There are TV series that everyone talks about, and there are TV series that everyone should be talking about. Fresh Off the Boat is the latter, not because it’s not very good, but because that boat has already sailed: it arrives on UK screens over a year after its US debut, with Channel 5’s 5STAR its official home. Now, though, Amazon Prime Video has acquired the streaming rights, and has released the fourth season this weekend, hot on the heels of Season 3’s broadcast.
With 79 episodes now available for bingeing, here’s why you should be watching Fresh Off the Boat:
1. It’s fresh
The first US network sitcom starring an Asian-American family in a worrying number of years, Fresh Off the Boat is a welcome, necessary slice of diversity in the modern TV landscape. Created by Nahnatchka Khan, it’s very loosely inspired by the life of chef Eddie Huang, whose book, Fresh Off the Boat, gives the show its title. The result is a sitcom that charts life growing up as a child with first-generation Taiwanese-American parents – a coming-to-America-style comedy with smart cultural corrections stuffed into every frame.
2. It’s universal
Our hero is, at first, Eddie (Hudson Yang), the eldest child in the Huang family. He’s a good kid with a crush on his next door neighbour’s step-daughter, Nicole (Luna Blaise), who’s slightly older – and, at the start of Season 2, he’s anxious about making sure that he enters eighth grade with a cool story about what he did over the summer. In other words, he’s like any other kid growing up in Florida, and the show balances its layered characters with the relatable growing pains of adolescents and the familiar format of a TV comedy – that universal, relatable quality is highlighted in Season 1 by its voiceover, which recalls the classic sitcom The Wonder Years.
3. It’s specific
Eddie’s got two brothers, Emery (Forest Wheeler), and Evan (Ian Chen), the former moving to middle school and finding himself having to deal with the lies made up by his older brother to make his life as lazy as possible. And it’s in these small details that Fresh Off the Boat wonderfully anchors its comedy: it’s rooted in a specific experience that doesn’t get addressed or showcased enough on TV and film. And so we cringe at the appearance of Matt Lucas as a teacher overly trying to be culturally sensitive, giggle at Evan’s decision to take advantage of America’s ignorance about their culture, and smile at every pop culture reference the family member drop. As it goes on, the show continues to find new ways to express and explore its central theme of identity within modern society, from Eddie’s parents’ nuanced disagreement over hiring a cleaner to look after their home – a role that his mother feels should be hers – to their framing of their lives through one particular 80s movie. “Oh my god. We are Patrick Swayze in Ghost,” notes one. “Stuck between two worlds, part of both, belonging to neither.” “Dammit,” says the other. “It is the best movie ever.”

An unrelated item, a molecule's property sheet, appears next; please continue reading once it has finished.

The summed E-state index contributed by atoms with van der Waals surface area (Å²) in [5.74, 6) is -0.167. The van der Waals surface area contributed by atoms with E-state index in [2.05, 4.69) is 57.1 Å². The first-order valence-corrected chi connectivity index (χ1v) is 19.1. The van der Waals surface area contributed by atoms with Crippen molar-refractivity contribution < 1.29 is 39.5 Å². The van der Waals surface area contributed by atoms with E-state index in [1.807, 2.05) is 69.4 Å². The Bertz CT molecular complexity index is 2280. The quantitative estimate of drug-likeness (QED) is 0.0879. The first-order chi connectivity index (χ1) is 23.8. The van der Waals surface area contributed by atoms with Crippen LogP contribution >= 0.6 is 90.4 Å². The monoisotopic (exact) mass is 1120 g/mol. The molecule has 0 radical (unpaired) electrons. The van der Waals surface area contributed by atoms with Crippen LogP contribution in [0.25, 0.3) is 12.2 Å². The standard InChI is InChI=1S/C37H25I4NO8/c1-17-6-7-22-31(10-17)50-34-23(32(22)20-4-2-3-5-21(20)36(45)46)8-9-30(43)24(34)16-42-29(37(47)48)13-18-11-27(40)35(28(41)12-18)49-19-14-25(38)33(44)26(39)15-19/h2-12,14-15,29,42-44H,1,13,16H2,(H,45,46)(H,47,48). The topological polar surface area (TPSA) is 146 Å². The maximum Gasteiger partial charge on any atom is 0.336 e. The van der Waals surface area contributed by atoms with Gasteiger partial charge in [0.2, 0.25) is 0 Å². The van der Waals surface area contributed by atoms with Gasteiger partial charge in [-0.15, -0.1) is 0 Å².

4. Randall Park and Constance Wu
Randall Park and Constance Wu play Eddie’s parents, Louis and Jessica, and they are absolutely the MVPs of the whole show. While Eddie was the main focus of Season 1, subsequent seasons widen the lens to feature his family more, and so we also follow Louis’s attempt to secretly have a vacation, without Jessica finding out, as she disapproves of ever taking a break. Cue the whole clan going on his “business trip” to an alligator theme park, much to the delight of Eddie and the annoyance of stressed-out Jessica, who enters into a high-stakes bluffing game with her husband. Those kind of disputes, and there are many, lay the foundation for their different attitudes to parenting, as they have to help Eddie deal with all the usual dramas in life – including getting over his crush on Nicole – and keep the household together. A family trip for a wedding, which introduces us to Ken Jeong as his brother, Gene, is side-splitting stuff.
5. It’s very, very funny
With several seasons under their belts, the cast are wonderfully at home in their characters, which only makes the whole thing funnier, as they chuck out one-liners, execute slapstick and trade sarcastic blows at a relentless pace. When Fresh Off the Boat is operating at full speed, the gag rate rivals that of Malcolm in the Middle in its heyday. Even though the UK is over a year behind, the good news is that doesn’t make the series any less funny, because brilliant writing is brilliant writing, no matter how late you are catching up with it. This ship might have taken a few years to arrive, but it’s not too late to get on board.
Fresh Off the Boat: Season 1 to 4 is available to watch online on Amazon Prime Video as part of a £5.99 monthly subscription.
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